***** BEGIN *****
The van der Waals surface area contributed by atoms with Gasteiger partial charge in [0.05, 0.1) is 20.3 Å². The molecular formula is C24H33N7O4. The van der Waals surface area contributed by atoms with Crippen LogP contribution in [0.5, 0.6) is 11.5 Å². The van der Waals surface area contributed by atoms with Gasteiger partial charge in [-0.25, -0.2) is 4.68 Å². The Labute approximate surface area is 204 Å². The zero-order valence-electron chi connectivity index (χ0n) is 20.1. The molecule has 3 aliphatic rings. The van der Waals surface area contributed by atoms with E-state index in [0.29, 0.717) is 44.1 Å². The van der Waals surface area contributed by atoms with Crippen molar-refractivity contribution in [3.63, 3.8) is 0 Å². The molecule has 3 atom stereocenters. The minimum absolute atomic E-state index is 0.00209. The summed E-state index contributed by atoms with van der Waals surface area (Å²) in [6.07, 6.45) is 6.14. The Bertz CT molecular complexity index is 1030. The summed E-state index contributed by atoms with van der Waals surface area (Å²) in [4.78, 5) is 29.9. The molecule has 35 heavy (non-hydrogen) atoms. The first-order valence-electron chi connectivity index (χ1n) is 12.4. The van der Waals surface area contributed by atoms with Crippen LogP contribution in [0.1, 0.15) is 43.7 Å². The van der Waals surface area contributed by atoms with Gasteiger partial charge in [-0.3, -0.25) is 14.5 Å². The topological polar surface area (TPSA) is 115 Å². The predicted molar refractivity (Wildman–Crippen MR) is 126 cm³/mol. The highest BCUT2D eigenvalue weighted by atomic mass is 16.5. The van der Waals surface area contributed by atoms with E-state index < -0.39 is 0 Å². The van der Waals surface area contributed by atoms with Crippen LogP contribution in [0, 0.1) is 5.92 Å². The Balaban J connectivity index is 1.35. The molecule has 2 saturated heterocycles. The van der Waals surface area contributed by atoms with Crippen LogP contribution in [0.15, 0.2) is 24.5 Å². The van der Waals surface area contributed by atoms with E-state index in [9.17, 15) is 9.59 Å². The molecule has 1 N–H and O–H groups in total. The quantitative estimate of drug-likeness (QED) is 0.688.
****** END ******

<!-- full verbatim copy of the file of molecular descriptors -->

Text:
The van der Waals surface area contributed by atoms with Gasteiger partial charge in [0.05, 0.1) is 20.3 Å². The molecular formula is C24H33N7O4. The van der Waals surface area contributed by atoms with Crippen LogP contribution in [0.5, 0.6) is 11.5 Å². The van der Waals surface area contributed by atoms with Gasteiger partial charge in [-0.25, -0.2) is 4.68 Å². The Labute approximate surface area is 204 Å². The zero-order valence-electron chi connectivity index (χ0n) is 20.1. The molecule has 3 aliphatic rings. The van der Waals surface area contributed by atoms with E-state index in [0.29, 0.717) is 44.1 Å². The van der Waals surface area contributed by atoms with Crippen molar-refractivity contribution in [3.63, 3.8) is 0 Å². The molecule has 3 atom stereocenters. The minimum absolute atomic E-state index is 0.00209. The summed E-state index contributed by atoms with van der Waals surface area (Å²) in [6.07, 6.45) is 6.14. The Bertz CT molecular complexity index is 1030. The summed E-state index contributed by atoms with van der Waals surface area (Å²) in [4.78, 5) is 29.9. The molecule has 35 heavy (non-hydrogen) atoms. The first-order valence-electron chi connectivity index (χ1n) is 12.4. The van der Waals surface area contributed by atoms with Crippen LogP contribution in [0.1, 0.15) is 43.7 Å². The van der Waals surface area contributed by atoms with Gasteiger partial charge in [-0.3, -0.25) is 14.5 Å². The topological polar surface area (TPSA) is 115 Å². The predicted molar refractivity (Wildman–Crippen MR) is 126 cm³/mol. The highest BCUT2D eigenvalue weighted by atomic mass is 16.5. The van der Waals surface area contributed by atoms with E-state index < -0.39 is 0 Å². The van der Waals surface area contributed by atoms with Crippen LogP contribution in [0, 0.1) is 5.92 Å². The Balaban J connectivity index is 1.35. The molecule has 2 saturated heterocycles. The van der Waals surface area contributed by atoms with Crippen LogP contribution in [0.15, 0.2) is 24.5 Å². The van der Waals surface area contributed by atoms with E-state index in [9.17, 15) is 9.59 Å². The molecule has 1 N–H and O–H groups in total. The quantitative estimate of drug-likeness (QED) is 0.688.